Brake Fluid


Racing Brake Fluid : Explained

On track your brakes will work a lot harder than regular driving on the street. The accelerating and braking increases the temperature of your brakes and the brake fluid. Brake fade is when the brake pedal goes soft or the pedal goes to the floor combined with loss in braking performance. On track brake fade can happen after a few laps, this will lead to less driver confidence and in worse case scenarios ending up in a gravel track or wall.

How does Brake Fluid Work?

Braking systems on most cars are hydraulically operated. In its most simplistic form, when the driver pushes on the brake pedal, fluid is pushed into the master cylinder, this fluid is then distributed to the brake calipers through the vehicle’s brake lines.

How can brake fluid cause brake fade?

Brake fluid is a hygroscopic liquid, meaning it can absorb water. Over time, brake fluid absorbs water from the atmosphere. In a competitive environment such as a race track, the brake fluid can get hot, this turns any water in the brake lines into gas. Unlike brake fluid, gas can be compressed. This unwanted gas in the brake lines interferes with the fluid delivery into the brake calipers, causing the brake fade “soft pedal” that is experienced on track.

When should I change Brake fluid?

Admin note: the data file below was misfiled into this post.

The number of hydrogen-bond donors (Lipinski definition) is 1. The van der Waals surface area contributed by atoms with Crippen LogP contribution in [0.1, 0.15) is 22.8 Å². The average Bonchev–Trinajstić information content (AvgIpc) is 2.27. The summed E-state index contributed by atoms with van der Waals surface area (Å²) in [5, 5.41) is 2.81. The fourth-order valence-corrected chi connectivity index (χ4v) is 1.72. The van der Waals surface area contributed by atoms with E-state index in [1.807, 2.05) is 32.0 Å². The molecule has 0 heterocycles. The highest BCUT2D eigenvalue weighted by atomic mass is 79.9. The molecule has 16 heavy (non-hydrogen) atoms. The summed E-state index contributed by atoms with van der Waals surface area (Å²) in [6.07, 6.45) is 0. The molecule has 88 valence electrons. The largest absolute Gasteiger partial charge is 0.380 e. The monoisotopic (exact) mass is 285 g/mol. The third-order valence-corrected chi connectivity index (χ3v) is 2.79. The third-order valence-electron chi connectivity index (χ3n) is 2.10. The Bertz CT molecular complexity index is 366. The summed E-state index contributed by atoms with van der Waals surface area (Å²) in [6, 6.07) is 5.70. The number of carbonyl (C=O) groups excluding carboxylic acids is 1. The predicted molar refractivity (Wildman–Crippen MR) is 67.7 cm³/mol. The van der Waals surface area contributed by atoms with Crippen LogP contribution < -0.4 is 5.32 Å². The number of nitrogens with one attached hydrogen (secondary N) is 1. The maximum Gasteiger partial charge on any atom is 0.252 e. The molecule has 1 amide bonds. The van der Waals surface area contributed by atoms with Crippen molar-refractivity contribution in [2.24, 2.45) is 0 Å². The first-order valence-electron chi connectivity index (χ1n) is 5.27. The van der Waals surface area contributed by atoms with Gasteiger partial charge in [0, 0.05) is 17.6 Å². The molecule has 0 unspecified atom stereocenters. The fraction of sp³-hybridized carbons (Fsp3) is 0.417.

We asked a number of garages, and they recommended changing brake fluid once every two years regardless of usage. We would recommend consulting with your vehicle manual, manufacturer, or car enthusiast community for recommendations.

What does the DOT mean in Brake Fluids?

DOT = Department of Transport; the numbers correspond to standards set by the DOT. The most common grades of brake fluid are DOT 3, DOT 4, and DOT/ 5.1. These types of brake fluids are all glycol-based.

  • DOT 3 Dry Boiling Point is 205 °C (401 °F), Wet Boiling Point 140 °C (284 °F)
  • DOT 4 Dry Boiling Point is 230 °C (446 °F), Wet Boiling Point 155 °C (311 °F)
  • DOT 5 Dry Boiling Point is 260 °C (500 °F), Wet Boiling Point 180 °C (356 °F)
  • DOT 5.1 Dry Boiling Point is 270 °C (518 °F), Wet Boiling Point 190 °C (374 °F)

Dry Boiling Point refers to uncontaminated brake fluid which is freshly changed. Wet Boiling Point refers to contaminated brake fluid which has absorbed moisture.

Which brake fluid should I use?

There are a variety of different brake fluids depending on your application. On our track-oriented Nissan Skyline R33 GTR with over 800 brake horsepower, we use A P Racing Radi-Cal R4. This greatly reduced brake fade on tight technical tracks.

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